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This post is NOT about pricing.
Pricing is how you assess the value of something you offer to the buyer and then quantify it in terms of commercial value (in some form of currency). There are several great books on it, and if you are a regular Harvard Business Review Reader, You have plenty of articles to glean from.
PS : If you are serious about entrepreneurship, Invest in a HBR Membership. The two publications that I’ve learnt a lot from are HBR and secondly Fastcompany - though the latter isn’t what it used to be.
Let's talk about Pricing Plans
I want to talk about pricing plans - as in how do you ask your customers for money.
The Basic : Offer your service to a customer and ask them to pay. If you are a really expensive service, perhaps you’ll even align with a financial service provider and help your customer to get a loan - but as far as you are concerned, when inventory leaves your warehouse, money comes in.
SaaS : offer your software to a customer and ask them to pay in a monthly recurring manner (Instead of CAPEX, You are now OPEX).
Rental : The same as SaaS, except that there is perhaps a hardware or asset involved - which also means there is servicing costs attached to maintaining the asset. Eg. Rent a Runaway or Furlenco - or something as basic as your apartment or office space.
Retainer : If you are a service provider, you can charge a monthly retainer - which has an inbuilt number of hours for the service you provide. Lawyers and consultants work in models like these.
Honestly, these are the four traditional ways of buying a product or service for a long time.
I’ve been noticing a fair bit of variable pricing models that folks are experimenting with and you might want to keep an eye on.
Group Buying - Groupon perhaps made this famous, but this was also the sale model. Typically if you have stagnant inventory and you know what quantity you want to get rid of, you’d slash prices and till stocks last, buyers get a chance to get a real deal!
Reverse Group Buying - There are sites like Massdrop (now called Drop) - where they have a new product launching and everyone knows that the greater the volume, the better the chance of the manufacturer to be able to negotiate a better deal with their supply chain partners. These are premium products and they want to get word of mouth to get influencers get their friends also to buy the product - and the more number of people sign up, the lower the price of the product becomes. I think this is a really interesting model - especially if you are launching a new product of service, and to activate word of mouth.
Pay what you want - there are a lot of folks who have experimented with this that this is even a feature in Instamojo. Events like Unpluggd have tried this, where they do the event and attendees at the end can decide what they want to pay. I’ve been part of a few webinars where instructors have followed the same model - I’ve found it a tad bit confusing without a sense of anchor pricing though.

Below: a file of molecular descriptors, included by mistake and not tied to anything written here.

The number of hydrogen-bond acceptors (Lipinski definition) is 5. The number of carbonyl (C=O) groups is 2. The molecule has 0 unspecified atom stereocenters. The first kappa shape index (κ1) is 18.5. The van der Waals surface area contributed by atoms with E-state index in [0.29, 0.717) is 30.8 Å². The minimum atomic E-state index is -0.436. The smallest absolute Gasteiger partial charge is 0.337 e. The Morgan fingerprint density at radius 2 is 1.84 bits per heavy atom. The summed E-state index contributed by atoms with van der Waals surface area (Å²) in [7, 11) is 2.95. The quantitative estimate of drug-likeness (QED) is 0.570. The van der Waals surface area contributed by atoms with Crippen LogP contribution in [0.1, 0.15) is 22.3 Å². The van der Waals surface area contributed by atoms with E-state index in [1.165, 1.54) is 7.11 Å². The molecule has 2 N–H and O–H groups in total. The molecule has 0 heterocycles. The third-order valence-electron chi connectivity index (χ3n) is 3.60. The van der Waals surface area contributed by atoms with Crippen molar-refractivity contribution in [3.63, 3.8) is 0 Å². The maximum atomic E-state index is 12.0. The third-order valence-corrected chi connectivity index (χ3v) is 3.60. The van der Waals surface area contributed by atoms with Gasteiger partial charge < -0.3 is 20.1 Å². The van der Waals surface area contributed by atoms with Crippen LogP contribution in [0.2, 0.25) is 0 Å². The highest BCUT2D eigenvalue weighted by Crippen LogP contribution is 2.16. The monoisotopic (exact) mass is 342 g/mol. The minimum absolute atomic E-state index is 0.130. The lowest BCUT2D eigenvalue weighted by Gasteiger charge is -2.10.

There was this time I remember when a group of us who were running Incubators had gone to visit Stanford and we asked them how they charge their incubatees. I found their answer fascinating. They said, if we charge them an amount, they’d pay it and then it would be a transaction. But we don’t ask for any fixed % or amount and because of that when these companies become big and succeed, they usually donate millions by themselves and they continue to give out of gratitude.
Pay what you want but anchored - This solves the problem that customers have with the previous model. Sites like Humblebundle use this tactic. What they do is, they give you an average of what the previous users have paid - so now you have a price anchored and then they incentivize you to pay a bit more by giving something extra if you pay more than the past average. I remember picking up a bundle of games (including Cities Skylines) and if I paid a $1 more, I could also get the extra DLC content. It was a no-brainer. And I paid more than a $1 for it.
Bundling : A lot of resourceful sales folks use this strategy to maximise their chances of a deal to happen. Sites like Appsumo have thrived around this. Take a product, bundle it with 3 more - either your own or others, and suddenly there is disproportionate value being perceived.
So next time you are looking at pricing for a product or service, think how you could do it differently.
Imagine if schools didn’t charge a fee but said you can pay what you want. What would that look like? Or schools said, we won’t take a fee now, but would love to have you contribute a % of your future earnings to a trust, which will then contribute towards educating more students of the future? Would schools then get far more vested in the success of their students, rather than just teaching classes and sending them off to the next table?
How you price will have an impact on many things - your business model, and most of your cashflow. But it can also be a differentiator and it does something to you - it makes you vulnerable to the customer and makes the customer act generous (especially if you do these variable models) - and that in turn creates a soft spot, and even a builds a brand.
Are there other interesting pricing models that you’ve come across or even better - experimented with? I’d love to hear more!
Coming up on Blackbook Ideas : The Hypermedia Opportunity
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